Academic journal article Canadian Social Science

The Rationale for an African Epistemology: A Critical Examination of the Igbo Views on Knowledge, Belief, and Justification

Academic journal article Canadian Social Science

The Rationale for an African Epistemology: A Critical Examination of the Igbo Views on Knowledge, Belief, and Justification

Article excerpt

Abstract

The idea of African epistemology just like the larger discourse of African philosophy (especially in its early beginnings) still faces some challenges. One of the challenges centers on the proper meaning and adequacy of the idea. No doubt this difficulty has instigated some misgivings about the discourse prompting some philosophers to either reject it outright or accept it with reservations. I believe that part of the misgivings of African epistemology borders on the meaning ascribed to it by the advocates of the concept which is fluid and inappropriate with the present realities of Africans in their interaction with the rest of the world.

Part of our business in this paper is to dispel this unfortunate attitude and perception towards African epistemology through a careful reconstruction and delineation of the meaning and nature of African epistemology in a way that accords with the true situation of Africans and as such reflects their correct ontological and epistemological conceptualization. This is buttressed by some insights drawn from Igbo traditional thought system which in all intents and purposes chimes with other epistemological systems elsewhere.

Key words: African epistemology; Belief; Knowledge; Culture; Igbo

1. AFRICAN EPISTEMOLOGY AND ONTOLOGY, EARLY DISCOURSES

Roughly speaking, the idea of an African epistemology as understood by those who propose it is taken as a way the African conceptualizes, interprets and apprehends reality within the context of African cultural or collective experience (Anyanwu, 1983, p.60). The idea of African epistemology is based on their (its advocates) acceptance that such concepts as knowledge, truth, rationality etc. can be interpreted using African categories and concepts as provided by the African cultural experience without a recourse to Western or alien conceptual framework. Thus this epistemology is abstracted from the collective world-view of Africans and leaning essentially on such materials as myths, folklores, proverbs, folk wisdom etc..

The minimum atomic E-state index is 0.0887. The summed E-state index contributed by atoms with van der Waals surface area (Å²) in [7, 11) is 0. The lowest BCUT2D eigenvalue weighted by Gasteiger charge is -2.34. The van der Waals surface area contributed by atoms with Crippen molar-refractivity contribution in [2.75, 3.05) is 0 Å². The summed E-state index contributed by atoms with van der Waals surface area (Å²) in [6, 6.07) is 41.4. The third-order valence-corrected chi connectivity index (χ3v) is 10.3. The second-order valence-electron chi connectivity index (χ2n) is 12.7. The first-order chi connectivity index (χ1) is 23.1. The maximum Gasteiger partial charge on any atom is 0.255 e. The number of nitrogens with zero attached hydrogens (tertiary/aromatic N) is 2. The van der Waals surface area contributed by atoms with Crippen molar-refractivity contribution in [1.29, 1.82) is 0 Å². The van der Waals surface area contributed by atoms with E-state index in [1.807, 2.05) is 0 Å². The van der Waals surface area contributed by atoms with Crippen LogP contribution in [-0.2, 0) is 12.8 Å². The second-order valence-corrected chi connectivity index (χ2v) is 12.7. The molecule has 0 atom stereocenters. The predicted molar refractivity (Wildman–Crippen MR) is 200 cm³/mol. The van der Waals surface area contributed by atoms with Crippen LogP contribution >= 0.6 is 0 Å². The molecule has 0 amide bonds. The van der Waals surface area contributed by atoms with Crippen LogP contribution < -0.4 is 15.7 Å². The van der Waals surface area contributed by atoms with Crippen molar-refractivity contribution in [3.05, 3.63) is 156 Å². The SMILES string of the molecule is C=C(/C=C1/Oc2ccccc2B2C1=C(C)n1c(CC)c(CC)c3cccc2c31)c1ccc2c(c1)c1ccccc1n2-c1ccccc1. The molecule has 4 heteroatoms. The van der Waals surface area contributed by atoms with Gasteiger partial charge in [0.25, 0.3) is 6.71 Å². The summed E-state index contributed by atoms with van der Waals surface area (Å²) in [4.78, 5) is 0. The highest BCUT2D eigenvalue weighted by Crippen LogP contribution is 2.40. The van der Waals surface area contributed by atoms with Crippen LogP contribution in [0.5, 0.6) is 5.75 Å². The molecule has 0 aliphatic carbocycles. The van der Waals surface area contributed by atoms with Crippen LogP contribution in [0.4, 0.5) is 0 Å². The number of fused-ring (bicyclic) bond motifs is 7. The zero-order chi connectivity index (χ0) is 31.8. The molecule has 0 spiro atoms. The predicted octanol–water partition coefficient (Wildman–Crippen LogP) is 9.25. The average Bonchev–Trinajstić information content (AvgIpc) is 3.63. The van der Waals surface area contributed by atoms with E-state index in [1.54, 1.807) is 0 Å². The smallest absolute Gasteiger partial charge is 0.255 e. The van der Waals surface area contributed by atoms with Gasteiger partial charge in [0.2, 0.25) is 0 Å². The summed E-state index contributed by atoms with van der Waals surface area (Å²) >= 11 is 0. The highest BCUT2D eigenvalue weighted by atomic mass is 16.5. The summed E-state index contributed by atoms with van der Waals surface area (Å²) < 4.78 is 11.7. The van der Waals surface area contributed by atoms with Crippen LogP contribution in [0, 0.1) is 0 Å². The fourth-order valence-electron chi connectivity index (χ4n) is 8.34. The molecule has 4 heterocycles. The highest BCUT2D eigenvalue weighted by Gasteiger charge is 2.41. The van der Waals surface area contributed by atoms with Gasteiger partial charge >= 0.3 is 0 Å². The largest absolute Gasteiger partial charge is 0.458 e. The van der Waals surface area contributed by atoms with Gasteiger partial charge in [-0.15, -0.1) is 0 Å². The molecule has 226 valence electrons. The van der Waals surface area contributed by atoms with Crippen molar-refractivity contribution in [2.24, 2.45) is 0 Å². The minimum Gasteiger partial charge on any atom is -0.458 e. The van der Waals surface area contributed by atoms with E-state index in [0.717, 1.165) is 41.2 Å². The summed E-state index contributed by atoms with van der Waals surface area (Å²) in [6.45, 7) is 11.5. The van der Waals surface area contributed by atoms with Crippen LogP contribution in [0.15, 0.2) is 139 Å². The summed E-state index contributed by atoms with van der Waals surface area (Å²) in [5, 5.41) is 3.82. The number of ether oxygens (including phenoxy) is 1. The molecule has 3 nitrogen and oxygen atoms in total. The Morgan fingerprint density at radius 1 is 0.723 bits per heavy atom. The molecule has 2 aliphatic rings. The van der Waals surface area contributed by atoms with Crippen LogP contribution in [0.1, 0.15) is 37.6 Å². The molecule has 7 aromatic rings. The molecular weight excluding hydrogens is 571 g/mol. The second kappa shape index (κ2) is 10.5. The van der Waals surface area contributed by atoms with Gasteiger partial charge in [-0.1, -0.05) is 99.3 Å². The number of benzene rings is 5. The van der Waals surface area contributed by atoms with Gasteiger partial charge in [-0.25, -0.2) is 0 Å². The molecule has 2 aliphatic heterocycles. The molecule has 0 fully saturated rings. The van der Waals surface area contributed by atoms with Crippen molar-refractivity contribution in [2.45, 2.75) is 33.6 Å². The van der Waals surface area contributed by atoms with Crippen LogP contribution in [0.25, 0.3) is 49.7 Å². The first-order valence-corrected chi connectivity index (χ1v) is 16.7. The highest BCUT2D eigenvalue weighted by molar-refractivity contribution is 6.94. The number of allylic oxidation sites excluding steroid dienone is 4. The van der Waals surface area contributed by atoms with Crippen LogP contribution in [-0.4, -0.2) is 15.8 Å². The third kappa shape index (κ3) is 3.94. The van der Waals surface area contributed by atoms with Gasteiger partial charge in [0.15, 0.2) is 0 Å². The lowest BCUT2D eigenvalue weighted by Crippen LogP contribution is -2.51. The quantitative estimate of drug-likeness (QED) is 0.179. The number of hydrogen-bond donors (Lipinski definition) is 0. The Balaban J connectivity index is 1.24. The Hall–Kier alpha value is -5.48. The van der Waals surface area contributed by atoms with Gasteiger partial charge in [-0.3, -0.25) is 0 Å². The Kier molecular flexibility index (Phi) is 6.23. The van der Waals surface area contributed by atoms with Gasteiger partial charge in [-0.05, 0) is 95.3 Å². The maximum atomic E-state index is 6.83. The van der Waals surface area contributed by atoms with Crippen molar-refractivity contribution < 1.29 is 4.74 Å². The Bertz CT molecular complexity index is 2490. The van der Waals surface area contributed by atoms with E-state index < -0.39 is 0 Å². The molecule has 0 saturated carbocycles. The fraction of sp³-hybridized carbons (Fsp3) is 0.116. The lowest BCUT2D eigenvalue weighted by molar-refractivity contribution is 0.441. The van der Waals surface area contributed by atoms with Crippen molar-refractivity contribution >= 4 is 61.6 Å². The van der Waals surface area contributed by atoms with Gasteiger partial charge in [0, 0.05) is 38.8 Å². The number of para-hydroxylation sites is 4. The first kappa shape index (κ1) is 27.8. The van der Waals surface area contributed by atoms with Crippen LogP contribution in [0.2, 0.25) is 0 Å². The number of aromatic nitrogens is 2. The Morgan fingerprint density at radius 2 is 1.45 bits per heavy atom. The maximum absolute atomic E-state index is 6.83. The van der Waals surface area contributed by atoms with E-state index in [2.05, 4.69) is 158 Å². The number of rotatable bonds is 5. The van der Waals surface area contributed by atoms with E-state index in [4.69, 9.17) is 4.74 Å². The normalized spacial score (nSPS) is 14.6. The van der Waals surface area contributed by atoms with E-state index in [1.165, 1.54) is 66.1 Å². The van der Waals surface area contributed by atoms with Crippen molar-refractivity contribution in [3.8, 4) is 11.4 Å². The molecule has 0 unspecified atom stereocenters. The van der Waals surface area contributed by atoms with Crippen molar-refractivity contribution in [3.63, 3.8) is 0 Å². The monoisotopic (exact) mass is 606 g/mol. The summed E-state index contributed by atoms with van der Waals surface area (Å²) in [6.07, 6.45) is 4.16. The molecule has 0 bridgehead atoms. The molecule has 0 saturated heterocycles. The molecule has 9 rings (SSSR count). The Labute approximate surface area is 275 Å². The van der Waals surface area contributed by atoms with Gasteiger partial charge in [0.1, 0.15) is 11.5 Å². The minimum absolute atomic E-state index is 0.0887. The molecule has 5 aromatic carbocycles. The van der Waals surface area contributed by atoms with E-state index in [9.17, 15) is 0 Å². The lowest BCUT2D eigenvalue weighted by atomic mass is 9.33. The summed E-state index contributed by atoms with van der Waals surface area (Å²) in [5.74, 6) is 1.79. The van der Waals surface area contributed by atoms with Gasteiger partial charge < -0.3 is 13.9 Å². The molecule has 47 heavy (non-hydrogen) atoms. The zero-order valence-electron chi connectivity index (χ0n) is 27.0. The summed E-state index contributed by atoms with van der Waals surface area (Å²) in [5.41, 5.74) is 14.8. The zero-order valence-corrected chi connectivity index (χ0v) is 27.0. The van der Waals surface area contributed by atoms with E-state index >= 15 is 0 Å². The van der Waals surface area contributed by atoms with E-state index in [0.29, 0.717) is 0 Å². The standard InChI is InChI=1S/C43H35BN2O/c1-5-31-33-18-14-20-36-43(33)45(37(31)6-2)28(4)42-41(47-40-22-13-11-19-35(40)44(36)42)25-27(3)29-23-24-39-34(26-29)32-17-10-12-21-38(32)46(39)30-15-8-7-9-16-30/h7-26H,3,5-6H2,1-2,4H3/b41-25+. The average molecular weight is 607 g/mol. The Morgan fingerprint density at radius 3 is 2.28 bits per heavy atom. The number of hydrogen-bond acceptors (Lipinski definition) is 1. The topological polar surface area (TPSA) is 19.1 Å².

It is important to note that the discourse of African epistemology can be subdivided into two phases; namely its early beginnings and later attempts. In its early beginnings, the scholars whose works are associated or linked with this view, who were mostly religious clerics and theologians include, Placide Tempels, Bantu Philosophy (1959); E. Bolaji Idowu, Olodumare: God in Yoruba Belief {1962); W. E. Abraham, The Mind of Africa (1966); J. B. Danquah, The Akan Doctrine of God (968); John S. Mbiti, African Religions and Philosophy (1969) among others. The intention of these scholars was to argue that African epistemology or way of knowing flows from African ontology and ultimately to establish that Africans had an idea of God even before Europeans came to Africa, apparently refuting the so-called civilizing mission of the Europeans with its dominant ideology which ascribed a pre-logical mental frame to the Africans and other nonWestem peoples during the hay day of colonialism.

This early discourse of African epistemology attempted to link the African mode of knowledge with African ontology. In other words both are intimately related making it inconceivable to understand one without a prior knowledge of the other. Onyewuenyi, an African philosopher from Nigeria and defender of African epistemology, argues that African theory of knowledge follows closely upon ontology (Onyewuenyi, 1976, p.525). He goes further by saying that True wisdom, according to Tempels, who pioneered the discourse of African epistemology, lies in ontological knowledge, it is the intelligence of forces, of their hierarchy, their cohesion and their interaction (Ibid). It is in this direction that Tempels' (1959, p.21) explication of Bantu philosophy and ontology, where he attempted to show that reality in Africa is invested with "life or vital-force" features prominently in the formulation of African epistemology. This view tends to suggest that an understanding of the African mode of knowledge should pay due attention to the background of African spiritualistic and dynamic metaphysics. …

Search by... Author
Show... All Results Primary Sources Peer-reviewed

Oops!

An unknown error has occurred. Please click the button below to reload the page. If the problem persists, please try again in a little while.